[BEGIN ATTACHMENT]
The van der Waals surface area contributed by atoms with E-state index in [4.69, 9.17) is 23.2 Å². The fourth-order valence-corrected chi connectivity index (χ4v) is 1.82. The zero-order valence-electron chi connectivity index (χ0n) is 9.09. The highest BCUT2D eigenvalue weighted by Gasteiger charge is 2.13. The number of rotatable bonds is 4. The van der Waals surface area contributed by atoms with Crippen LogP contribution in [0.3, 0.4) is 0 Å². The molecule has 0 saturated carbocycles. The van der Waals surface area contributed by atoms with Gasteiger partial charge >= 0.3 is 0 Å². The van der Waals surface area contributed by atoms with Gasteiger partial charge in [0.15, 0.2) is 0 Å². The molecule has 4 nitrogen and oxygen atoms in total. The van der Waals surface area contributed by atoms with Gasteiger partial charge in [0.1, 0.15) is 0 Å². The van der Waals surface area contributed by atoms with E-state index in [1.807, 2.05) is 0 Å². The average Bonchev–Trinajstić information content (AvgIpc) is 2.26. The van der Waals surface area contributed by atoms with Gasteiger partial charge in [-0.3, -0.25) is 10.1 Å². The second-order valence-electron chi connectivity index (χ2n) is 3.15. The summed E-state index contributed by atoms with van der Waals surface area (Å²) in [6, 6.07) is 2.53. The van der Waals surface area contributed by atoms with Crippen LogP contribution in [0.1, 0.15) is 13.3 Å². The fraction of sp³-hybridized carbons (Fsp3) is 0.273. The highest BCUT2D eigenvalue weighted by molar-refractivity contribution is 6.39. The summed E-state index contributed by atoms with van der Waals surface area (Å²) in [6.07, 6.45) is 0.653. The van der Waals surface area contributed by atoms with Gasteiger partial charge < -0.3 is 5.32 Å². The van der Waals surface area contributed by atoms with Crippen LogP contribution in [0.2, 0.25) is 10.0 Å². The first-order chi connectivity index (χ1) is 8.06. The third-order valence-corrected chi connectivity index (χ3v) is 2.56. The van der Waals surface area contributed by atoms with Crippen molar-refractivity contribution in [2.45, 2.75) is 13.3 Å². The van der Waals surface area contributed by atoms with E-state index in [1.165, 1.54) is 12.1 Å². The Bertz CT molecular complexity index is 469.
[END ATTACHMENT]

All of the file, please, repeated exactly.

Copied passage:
The van der Waals surface area contributed by atoms with E-state index in [4.69, 9.17) is 23.2 Å². The fourth-order valence-corrected chi connectivity index (χ4v) is 1.82. The zero-order valence-electron chi connectivity index (χ0n) is 9.09. The highest BCUT2D eigenvalue weighted by Gasteiger charge is 2.13. The number of rotatable bonds is 4. The van der Waals surface area contributed by atoms with Crippen LogP contribution in [0.3, 0.4) is 0 Å². The molecule has 0 saturated carbocycles. The van der Waals surface area contributed by atoms with Gasteiger partial charge >= 0.3 is 0 Å². The van der Waals surface area contributed by atoms with Gasteiger partial charge in [0.15, 0.2) is 0 Å². The molecule has 4 nitrogen and oxygen atoms in total. The van der Waals surface area contributed by atoms with Gasteiger partial charge in [0.1, 0.15) is 0 Å². The van der Waals surface area contributed by atoms with E-state index in [1.807, 2.05) is 0 Å². The average Bonchev–Trinajstić information content (AvgIpc) is 2.26. The van der Waals surface area contributed by atoms with Gasteiger partial charge in [-0.3, -0.25) is 10.1 Å². The second-order valence-electron chi connectivity index (χ2n) is 3.15. The summed E-state index contributed by atoms with van der Waals surface area (Å²) in [6, 6.07) is 2.53. The van der Waals surface area contributed by atoms with Crippen LogP contribution in [0.1, 0.15) is 13.3 Å². The fraction of sp³-hybridized carbons (Fsp3) is 0.273. The highest BCUT2D eigenvalue weighted by molar-refractivity contribution is 6.39. The summed E-state index contributed by atoms with van der Waals surface area (Å²) in [6.07, 6.45) is 0.653. The van der Waals surface area contributed by atoms with Gasteiger partial charge < -0.3 is 5.32 Å². The van der Waals surface area contributed by atoms with Crippen LogP contribution in [0.2, 0.25) is 10.0 Å². The first-order chi connectivity index (χ1) is 8.06. The third-order valence-corrected chi connectivity index (χ3v) is 2.56. The van der Waals surface area contributed by atoms with Crippen molar-refractivity contribution in [2.45, 2.75) is 13.3 Å². The van der Waals surface area contributed by atoms with E-state index in [1.165, 1.54) is 12.1 Å². The Bertz CT molecular complexity index is 469.